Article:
Security Alerts & News
by Tymoteusz A. Góral

History
#1599 XG.fast DSL does 10Gbps over telephone lines
Nokia has achieved a connection speed of 5Gbps—about 625MB/sec—over 70 metres of conventional twisted-pair copper telephone wire, and 8Gbps over 30 metres. The trial used a relatively new digital subscriber line (DSL) protocol called XG.fast (aka G.fast2).

XG.fast is the probable successor of G.fast, which was successfully trialled in a few countries over the past couple of years and will soon begin to commercially roll out. (In an unusual turn of events, the UK will probably be the first country with G.fast.)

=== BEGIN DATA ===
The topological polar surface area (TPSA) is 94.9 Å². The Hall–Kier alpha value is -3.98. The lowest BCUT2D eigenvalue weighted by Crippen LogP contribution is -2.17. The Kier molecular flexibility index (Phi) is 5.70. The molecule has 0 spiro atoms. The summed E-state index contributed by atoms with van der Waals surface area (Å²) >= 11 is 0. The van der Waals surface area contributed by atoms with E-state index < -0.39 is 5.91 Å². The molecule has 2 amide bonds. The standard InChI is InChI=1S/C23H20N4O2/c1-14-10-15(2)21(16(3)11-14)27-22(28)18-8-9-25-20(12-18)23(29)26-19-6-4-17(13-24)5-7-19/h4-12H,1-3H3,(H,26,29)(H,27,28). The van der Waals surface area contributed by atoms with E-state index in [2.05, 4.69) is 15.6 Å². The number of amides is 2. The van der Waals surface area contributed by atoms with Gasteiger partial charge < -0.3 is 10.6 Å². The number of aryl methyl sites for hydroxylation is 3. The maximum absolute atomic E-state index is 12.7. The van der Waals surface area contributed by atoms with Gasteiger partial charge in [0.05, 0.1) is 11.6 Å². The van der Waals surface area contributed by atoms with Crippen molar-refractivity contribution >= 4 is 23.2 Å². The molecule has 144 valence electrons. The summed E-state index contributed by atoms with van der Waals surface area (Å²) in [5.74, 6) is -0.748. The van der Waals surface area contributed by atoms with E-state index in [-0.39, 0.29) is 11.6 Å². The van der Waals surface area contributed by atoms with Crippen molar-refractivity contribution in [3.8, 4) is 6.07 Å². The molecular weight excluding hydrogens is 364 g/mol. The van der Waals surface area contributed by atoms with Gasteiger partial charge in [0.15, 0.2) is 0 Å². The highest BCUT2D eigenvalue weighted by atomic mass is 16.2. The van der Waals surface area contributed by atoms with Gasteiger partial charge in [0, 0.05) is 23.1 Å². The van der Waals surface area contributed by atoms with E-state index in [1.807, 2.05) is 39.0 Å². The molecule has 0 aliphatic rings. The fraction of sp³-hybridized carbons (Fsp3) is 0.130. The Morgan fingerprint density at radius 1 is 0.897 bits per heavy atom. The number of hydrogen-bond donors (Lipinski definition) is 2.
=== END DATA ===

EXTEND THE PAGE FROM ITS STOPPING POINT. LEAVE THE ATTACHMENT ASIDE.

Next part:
Fundamentally, both G.fast and XG.fast are best described as "VDSL on steroids." Basically, while a VDSL2 signal frequency maxes out around 17MHz, G.fast starts at 106MHz (it can be doubled to 212MHz) and XG.fast uses between 350MHz and 500MHz. This means that there's a lot more bandwidth (the original meaning of the word), which in turn can be used for transferring data at higher speeds.

By way of example, VDSL2 can do around 100Mbps over that 17MHz channel; G.fast can do about 700Mbps at 106MHz; and XG.fast can go all the way up to 10Gbps at 500MHz with two bonded telephone lines.
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#1601 5900 online stores found skimming [analysis]
#1600 VeraCrypt patches critical vulnerabilities uncovered in audit
#1599 XG.fast DSL does 10Gbps over telephone lines
#1598 Why is Java so insecure? Buggy open source components take the blame
#1597 Attackers hiding stolen credit card numbers in images
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